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Old 04-16-2012, 09:34 PM   #11 (permalink)
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Vibrams look pretty weird and cool, but the only problem I can see with those is ankle support. You have nothing to keep you from rolling your ankle, and I don't think they provide enough protection against sharp objects. I think they are advertised as the ultimate running/hiking shoes, but with paintball, your attention is not completely on the path in front of you as you have to look for your opponents, bunkers, and pay attention to all the gear you're carrying.

Moving fast in woodsball is not as important as moving quietly, so take your time to shuffle the twigs out of the way if you can't find good ground to step on. It's much more awesome to stalk than to charge and be aggressive, at least in my opinion.
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Old 04-16-2012, 09:35 PM   #12 (permalink)
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I translated this as: Scenario games are popular with overshooting douchebags raging on cocaine and steroid cocktails while roasting puppies and punching babies. Stay home unless you enjoy impromptu fistfights.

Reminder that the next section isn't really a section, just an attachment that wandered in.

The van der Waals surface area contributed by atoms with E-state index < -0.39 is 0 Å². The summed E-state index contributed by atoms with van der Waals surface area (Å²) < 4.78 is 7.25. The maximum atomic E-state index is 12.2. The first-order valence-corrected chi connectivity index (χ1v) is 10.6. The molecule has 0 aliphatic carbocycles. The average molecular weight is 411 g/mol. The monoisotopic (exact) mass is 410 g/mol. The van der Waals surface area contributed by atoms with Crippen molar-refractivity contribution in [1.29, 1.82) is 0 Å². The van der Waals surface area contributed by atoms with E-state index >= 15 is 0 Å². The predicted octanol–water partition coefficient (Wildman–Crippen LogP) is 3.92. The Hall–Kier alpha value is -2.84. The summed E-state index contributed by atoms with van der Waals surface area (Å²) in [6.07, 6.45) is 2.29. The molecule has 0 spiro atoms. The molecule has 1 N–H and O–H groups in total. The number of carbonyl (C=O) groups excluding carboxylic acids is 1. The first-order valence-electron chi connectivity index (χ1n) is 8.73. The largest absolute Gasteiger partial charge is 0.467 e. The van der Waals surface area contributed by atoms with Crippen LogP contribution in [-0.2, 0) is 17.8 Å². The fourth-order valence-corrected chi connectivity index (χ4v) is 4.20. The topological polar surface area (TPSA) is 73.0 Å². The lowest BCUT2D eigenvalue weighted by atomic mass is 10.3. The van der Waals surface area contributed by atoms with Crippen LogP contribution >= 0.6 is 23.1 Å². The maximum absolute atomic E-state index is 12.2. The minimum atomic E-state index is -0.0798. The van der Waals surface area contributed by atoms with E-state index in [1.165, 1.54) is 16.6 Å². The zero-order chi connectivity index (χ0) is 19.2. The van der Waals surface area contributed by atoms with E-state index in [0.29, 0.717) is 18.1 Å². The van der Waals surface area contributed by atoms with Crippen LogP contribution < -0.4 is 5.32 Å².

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Old 04-16-2012, 10:04 PM   #13 (permalink)
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You need "hush puppies" or "sneakers" ....
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Old 04-16-2012, 10:37 PM   #14 (permalink)
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If you have bad fieldcraft, no shoe or boot will save you. Stepping on a dry twig or kicking a pile of leaves will sound the same whether you did it barefoot or wearing boots.

One trick is to be looking 3-4 steps ahead of where you are and to identify a route that will not take you through loud brush, etc.